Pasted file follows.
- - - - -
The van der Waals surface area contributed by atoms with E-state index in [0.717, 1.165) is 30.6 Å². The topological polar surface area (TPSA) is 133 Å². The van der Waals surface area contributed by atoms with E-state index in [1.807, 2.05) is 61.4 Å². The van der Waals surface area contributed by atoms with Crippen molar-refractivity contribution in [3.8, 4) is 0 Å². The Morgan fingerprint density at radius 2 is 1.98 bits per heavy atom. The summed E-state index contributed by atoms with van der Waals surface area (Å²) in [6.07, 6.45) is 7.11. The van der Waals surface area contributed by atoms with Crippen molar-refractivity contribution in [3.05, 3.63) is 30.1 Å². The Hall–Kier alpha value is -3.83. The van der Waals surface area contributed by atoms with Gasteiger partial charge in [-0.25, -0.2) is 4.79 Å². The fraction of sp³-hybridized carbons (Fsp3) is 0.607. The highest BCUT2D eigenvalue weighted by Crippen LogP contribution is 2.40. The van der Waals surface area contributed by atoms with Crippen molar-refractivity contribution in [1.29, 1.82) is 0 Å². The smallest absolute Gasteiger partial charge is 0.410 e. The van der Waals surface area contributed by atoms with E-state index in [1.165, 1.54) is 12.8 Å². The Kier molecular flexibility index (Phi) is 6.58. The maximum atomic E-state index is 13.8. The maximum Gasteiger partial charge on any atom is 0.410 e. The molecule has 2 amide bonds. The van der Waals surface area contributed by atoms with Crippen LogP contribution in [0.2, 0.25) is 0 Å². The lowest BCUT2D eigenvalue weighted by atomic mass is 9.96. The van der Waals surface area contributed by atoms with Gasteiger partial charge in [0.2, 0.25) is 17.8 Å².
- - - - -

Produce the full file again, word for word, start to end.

The van der Waals surface area contributed by atoms with E-state index in [0.717, 1.165) is 30.6 Å². The topological polar surface area (TPSA) is 133 Å². The van der Waals surface area contributed by atoms with E-state index in [1.807, 2.05) is 61.4 Å². The van der Waals surface area contributed by atoms with Crippen molar-refractivity contribution in [3.8, 4) is 0 Å². The Morgan fingerprint density at radius 2 is 1.98 bits per heavy atom. The summed E-state index contributed by atoms with van der Waals surface area (Å²) in [6.07, 6.45) is 7.11. The van der Waals surface area contributed by atoms with Crippen molar-refractivity contribution in [3.05, 3.63) is 30.1 Å². The Hall–Kier alpha value is -3.83. The van der Waals surface area contributed by atoms with Gasteiger partial charge in [-0.25, -0.2) is 4.79 Å². The fraction of sp³-hybridized carbons (Fsp3) is 0.607. The highest BCUT2D eigenvalue weighted by Crippen LogP contribution is 2.40. The van der Waals surface area contributed by atoms with Crippen molar-refractivity contribution in [1.29, 1.82) is 0 Å². The smallest absolute Gasteiger partial charge is 0.410 e. The van der Waals surface area contributed by atoms with E-state index in [1.165, 1.54) is 12.8 Å². The Kier molecular flexibility index (Phi) is 6.58. The maximum atomic E-state index is 13.8. The maximum Gasteiger partial charge on any atom is 0.410 e. The molecule has 2 amide bonds. The van der Waals surface area contributed by atoms with Crippen LogP contribution in [0.2, 0.25) is 0 Å². The lowest BCUT2D eigenvalue weighted by atomic mass is 9.96. The van der Waals surface area contributed by atoms with Gasteiger partial charge in [0.2, 0.25) is 17.8 Å².